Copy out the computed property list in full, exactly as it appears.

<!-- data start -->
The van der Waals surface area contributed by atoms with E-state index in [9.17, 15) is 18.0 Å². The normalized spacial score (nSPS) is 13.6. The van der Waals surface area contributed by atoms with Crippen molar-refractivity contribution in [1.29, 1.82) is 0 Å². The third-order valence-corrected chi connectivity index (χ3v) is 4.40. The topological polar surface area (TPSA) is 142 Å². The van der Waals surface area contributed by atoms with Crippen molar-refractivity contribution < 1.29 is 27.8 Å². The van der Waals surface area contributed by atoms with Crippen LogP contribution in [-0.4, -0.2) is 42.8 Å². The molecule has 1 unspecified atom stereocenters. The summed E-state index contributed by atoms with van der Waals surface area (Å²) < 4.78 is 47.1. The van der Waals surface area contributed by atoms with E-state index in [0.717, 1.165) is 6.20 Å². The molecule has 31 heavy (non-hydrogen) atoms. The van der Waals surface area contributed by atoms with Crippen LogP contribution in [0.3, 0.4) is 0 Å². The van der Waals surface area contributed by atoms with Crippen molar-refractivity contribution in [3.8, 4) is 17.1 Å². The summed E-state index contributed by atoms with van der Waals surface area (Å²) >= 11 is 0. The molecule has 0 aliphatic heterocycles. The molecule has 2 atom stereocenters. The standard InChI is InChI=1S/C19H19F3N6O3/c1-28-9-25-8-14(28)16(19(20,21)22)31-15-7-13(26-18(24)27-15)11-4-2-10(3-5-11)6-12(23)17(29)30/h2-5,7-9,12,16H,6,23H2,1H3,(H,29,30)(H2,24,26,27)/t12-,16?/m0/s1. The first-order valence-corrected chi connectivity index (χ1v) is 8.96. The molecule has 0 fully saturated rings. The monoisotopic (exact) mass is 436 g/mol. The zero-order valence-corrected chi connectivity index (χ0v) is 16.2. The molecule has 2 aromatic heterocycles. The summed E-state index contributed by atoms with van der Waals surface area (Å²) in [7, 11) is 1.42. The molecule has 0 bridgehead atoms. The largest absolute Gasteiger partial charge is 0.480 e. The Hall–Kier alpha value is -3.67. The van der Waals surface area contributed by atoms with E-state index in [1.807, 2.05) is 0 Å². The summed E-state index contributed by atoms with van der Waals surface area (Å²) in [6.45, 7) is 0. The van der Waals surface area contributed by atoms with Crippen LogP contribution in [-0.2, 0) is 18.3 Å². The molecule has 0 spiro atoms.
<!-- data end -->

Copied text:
The van der Waals surface area contributed by atoms with E-state index in [9.17, 15) is 18.0 Å². The normalized spacial score (nSPS) is 13.6. The van der Waals surface area contributed by atoms with Crippen molar-refractivity contribution in [1.29, 1.82) is 0 Å². The third-order valence-corrected chi connectivity index (χ3v) is 4.40. The topological polar surface area (TPSA) is 142 Å². The van der Waals surface area contributed by atoms with Crippen molar-refractivity contribution < 1.29 is 27.8 Å². The van der Waals surface area contributed by atoms with Crippen LogP contribution in [-0.4, -0.2) is 42.8 Å². The molecule has 1 unspecified atom stereocenters. The summed E-state index contributed by atoms with van der Waals surface area (Å²) < 4.78 is 47.1. The van der Waals surface area contributed by atoms with E-state index in [0.717, 1.165) is 6.20 Å². The molecule has 31 heavy (non-hydrogen) atoms. The van der Waals surface area contributed by atoms with Crippen LogP contribution in [0.3, 0.4) is 0 Å². The van der Waals surface area contributed by atoms with Crippen molar-refractivity contribution in [3.8, 4) is 17.1 Å². The summed E-state index contributed by atoms with van der Waals surface area (Å²) >= 11 is 0. The molecule has 0 aliphatic heterocycles. The molecule has 2 atom stereocenters. The standard InChI is InChI=1S/C19H19F3N6O3/c1-28-9-25-8-14(28)16(19(20,21)22)31-15-7-13(26-18(24)27-15)11-4-2-10(3-5-11)6-12(23)17(29)30/h2-5,7-9,12,16H,6,23H2,1H3,(H,29,30)(H2,24,26,27)/t12-,16?/m0/s1. The first-order valence-corrected chi connectivity index (χ1v) is 8.96. The molecule has 0 fully saturated rings. The monoisotopic (exact) mass is 436 g/mol. The zero-order valence-corrected chi connectivity index (χ0v) is 16.2. The molecule has 2 aromatic heterocycles. The summed E-state index contributed by atoms with van der Waals surface area (Å²) in [7, 11) is 1.42. The molecule has 0 bridgehead atoms. The largest absolute Gasteiger partial charge is 0.480 e. The Hall–Kier alpha value is -3.67. The van der Waals surface area contributed by atoms with E-state index in [1.807, 2.05) is 0 Å². The summed E-state index contributed by atoms with van der Waals surface area (Å²) in [6.45, 7) is 0. The van der Waals surface area contributed by atoms with Crippen LogP contribution in [-0.2, 0) is 18.3 Å². The molecule has 0 spiro atoms.